We set off along the Mekong River. The views along the river are incredible, it was also quite intriguing seeing all the small Laos villages alongside the river. A few big bottles of Beer Lao later, we were in the port town of Pak Beng in Laos.
The workers on the boat try scare you into booking the accommodation in Pak Beng through them by saying that there won’t be any left when you get there, to get their cut of commission. Of course, this wasn’t true and we sorted out accommodation when we got there for 60,000Kip ($7.40), rather than 80,000Kip ($9.85) on the boat. Pak Beng was little more than a single road coming from the concrete pier, with a few guest houses, restaurants and shops on it, so don’t be expecting too much when you arrive.
After breakfast at the guest house and choosing our lunch for the boat (included in the price for the guest house) we once again made our way to the slow boat. We set off the final leg of our journey to Luang Prabang at 9am, after seeing the unusual site of a goat being skinned in the river in front of us. The views along the Mekong during the journey were once again amazing and the slow boat journey is well worth doing instead of the minibus, in my opinion.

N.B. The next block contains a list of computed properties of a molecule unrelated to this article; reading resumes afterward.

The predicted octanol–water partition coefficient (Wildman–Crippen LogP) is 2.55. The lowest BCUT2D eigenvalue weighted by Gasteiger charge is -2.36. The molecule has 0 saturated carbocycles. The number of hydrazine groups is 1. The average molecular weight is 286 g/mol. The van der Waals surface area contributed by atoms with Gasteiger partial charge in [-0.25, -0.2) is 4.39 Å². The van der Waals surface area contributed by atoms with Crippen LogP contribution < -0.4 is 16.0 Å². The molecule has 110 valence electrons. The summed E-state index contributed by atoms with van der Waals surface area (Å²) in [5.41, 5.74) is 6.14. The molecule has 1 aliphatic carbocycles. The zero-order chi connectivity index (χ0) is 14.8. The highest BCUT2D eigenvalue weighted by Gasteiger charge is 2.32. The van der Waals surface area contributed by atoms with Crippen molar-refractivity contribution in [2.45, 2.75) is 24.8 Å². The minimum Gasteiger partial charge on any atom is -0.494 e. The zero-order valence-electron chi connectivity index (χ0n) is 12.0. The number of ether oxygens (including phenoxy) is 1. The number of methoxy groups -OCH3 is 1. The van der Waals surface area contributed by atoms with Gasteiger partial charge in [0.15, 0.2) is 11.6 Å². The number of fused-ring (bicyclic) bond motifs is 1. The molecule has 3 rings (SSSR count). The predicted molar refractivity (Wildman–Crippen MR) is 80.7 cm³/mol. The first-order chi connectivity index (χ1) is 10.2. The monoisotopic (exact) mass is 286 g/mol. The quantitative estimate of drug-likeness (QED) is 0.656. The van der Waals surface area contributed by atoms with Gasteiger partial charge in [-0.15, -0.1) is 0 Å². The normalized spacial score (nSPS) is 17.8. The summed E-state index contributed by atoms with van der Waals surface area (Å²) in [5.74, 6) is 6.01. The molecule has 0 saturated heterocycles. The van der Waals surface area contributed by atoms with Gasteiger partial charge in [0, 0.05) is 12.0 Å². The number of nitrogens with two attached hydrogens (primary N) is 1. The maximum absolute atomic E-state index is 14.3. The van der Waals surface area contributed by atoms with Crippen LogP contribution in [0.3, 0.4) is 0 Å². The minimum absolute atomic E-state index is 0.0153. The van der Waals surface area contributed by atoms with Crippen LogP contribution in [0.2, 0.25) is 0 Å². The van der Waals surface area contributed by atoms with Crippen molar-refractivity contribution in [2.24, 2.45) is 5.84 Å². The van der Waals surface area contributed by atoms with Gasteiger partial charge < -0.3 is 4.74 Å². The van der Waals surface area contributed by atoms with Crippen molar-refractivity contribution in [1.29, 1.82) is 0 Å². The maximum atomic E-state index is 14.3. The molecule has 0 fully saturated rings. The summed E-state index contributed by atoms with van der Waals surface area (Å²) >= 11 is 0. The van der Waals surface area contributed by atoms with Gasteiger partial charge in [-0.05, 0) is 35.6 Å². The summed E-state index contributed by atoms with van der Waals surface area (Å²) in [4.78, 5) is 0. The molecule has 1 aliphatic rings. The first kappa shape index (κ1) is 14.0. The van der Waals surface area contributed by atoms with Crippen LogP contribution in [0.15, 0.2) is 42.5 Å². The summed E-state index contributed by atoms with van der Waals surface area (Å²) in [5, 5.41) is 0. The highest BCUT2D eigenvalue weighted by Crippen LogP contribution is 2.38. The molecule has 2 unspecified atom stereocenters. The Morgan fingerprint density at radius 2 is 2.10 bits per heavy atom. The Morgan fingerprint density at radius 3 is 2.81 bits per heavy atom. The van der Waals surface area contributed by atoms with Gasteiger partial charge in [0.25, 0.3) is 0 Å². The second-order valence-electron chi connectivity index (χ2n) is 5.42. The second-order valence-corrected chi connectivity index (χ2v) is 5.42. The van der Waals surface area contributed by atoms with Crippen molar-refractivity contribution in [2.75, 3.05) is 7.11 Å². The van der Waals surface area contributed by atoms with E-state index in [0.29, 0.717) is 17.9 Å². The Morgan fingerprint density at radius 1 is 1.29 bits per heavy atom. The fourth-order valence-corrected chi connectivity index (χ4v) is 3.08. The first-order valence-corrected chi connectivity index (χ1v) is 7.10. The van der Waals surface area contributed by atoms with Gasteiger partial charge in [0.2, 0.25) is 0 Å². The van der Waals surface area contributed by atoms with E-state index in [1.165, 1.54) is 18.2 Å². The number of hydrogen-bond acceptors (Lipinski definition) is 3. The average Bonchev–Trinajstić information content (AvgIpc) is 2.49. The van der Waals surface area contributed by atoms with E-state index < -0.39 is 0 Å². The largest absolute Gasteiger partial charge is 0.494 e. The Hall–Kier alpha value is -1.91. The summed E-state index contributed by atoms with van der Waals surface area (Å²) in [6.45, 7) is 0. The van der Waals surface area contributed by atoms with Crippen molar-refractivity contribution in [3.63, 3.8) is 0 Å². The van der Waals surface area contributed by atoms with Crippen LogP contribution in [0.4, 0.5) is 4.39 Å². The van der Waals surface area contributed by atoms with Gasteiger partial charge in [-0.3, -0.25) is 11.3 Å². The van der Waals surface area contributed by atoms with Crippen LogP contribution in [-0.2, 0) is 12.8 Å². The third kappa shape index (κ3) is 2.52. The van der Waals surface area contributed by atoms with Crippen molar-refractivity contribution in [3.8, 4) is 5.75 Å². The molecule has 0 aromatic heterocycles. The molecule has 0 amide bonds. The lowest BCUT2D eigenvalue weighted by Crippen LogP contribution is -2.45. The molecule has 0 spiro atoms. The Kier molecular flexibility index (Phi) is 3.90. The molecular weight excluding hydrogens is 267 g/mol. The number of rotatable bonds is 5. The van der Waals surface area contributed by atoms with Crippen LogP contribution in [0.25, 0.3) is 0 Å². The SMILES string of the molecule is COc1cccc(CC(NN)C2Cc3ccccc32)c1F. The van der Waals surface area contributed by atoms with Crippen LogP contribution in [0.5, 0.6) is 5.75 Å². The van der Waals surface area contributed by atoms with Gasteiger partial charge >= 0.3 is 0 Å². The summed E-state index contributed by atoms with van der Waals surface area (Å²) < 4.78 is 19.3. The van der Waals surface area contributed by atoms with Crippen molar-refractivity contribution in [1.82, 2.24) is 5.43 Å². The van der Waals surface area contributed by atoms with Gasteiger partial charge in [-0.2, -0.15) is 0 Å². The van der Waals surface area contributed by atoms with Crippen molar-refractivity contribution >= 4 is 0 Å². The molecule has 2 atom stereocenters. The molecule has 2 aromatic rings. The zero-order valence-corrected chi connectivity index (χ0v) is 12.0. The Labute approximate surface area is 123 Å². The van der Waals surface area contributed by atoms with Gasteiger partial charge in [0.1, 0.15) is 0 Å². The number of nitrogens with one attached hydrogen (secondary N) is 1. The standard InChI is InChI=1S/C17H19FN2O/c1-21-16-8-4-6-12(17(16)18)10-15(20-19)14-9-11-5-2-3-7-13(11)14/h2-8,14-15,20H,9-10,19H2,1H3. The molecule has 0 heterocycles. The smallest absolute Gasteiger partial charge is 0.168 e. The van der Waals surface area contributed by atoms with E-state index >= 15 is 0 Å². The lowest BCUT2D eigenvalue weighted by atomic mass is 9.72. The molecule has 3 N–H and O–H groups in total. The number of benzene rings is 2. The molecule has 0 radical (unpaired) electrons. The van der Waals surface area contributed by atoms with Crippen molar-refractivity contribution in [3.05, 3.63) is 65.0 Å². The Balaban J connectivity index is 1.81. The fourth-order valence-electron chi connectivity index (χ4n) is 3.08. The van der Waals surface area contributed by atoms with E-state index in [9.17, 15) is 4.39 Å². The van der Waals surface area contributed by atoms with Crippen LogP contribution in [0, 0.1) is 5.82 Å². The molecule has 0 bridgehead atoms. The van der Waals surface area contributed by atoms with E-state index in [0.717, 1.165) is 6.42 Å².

The only real negative of the slow boat from Chiang Mai to Luang Prabang was the well-known scam, which they successfully did to us all when we got to Luang Prabang. They drop you off at a muddy ‘pier’ outside Luang Prabang, so that you have to get one of the many tuk tuks waiting at the top of the muddy hill. To be honest, even if you didn’t know about the scam, it wouldn’t be that hard to work out, all the locals wait on or just outside the boat until all the tourists have gone. We did put up a bit of a fight and waiting on the boat for a good half an hour, until we realised they weren’t going to give in and it was going to get dark soon. So we paid the 20,000Kip ($2.50) each for the tuk tuk and made our way to Luang Prabang.
Slow boat from Chiang Mai to Luang Prabang tips:
- Be prepared for the scam and more than likely, be prepared to accept that they won’t give up before you and you will (in most cases) have to pay the 20,000Kip ($2.50) tuk tuk ride to Luang Prabang.
- Bring something to keep you occupied for the journey. Although the scenery is incredible during the journey down the Mekong River, it probably won’t keep you occupied for 8 hours. Maybe bring a long a book, or an iPod.
- Try and be one of the first on the boat, we luckily had comfy seats on both of the boat journeys. However, some unlucky people were sat in the engine room, on the floor.
- Don’t believe the scare stories. Pak Beng has more enough rooms to accommodate everyone on the boat. The people trying to sell you a room on the boat will try to scare you into thinking there isn’t, charging you a higher price that you’d pay in Pak Beng, so they get their cut of commission.
- Buy food and drink before you get on the boat. Although you can buy; BeerLao, water, fizzy drinks, crisps and instant noodles on the boat, the price is near enough double than buying on land.
- Have US dollars prepared for your Laos visa payment. Ours was $35.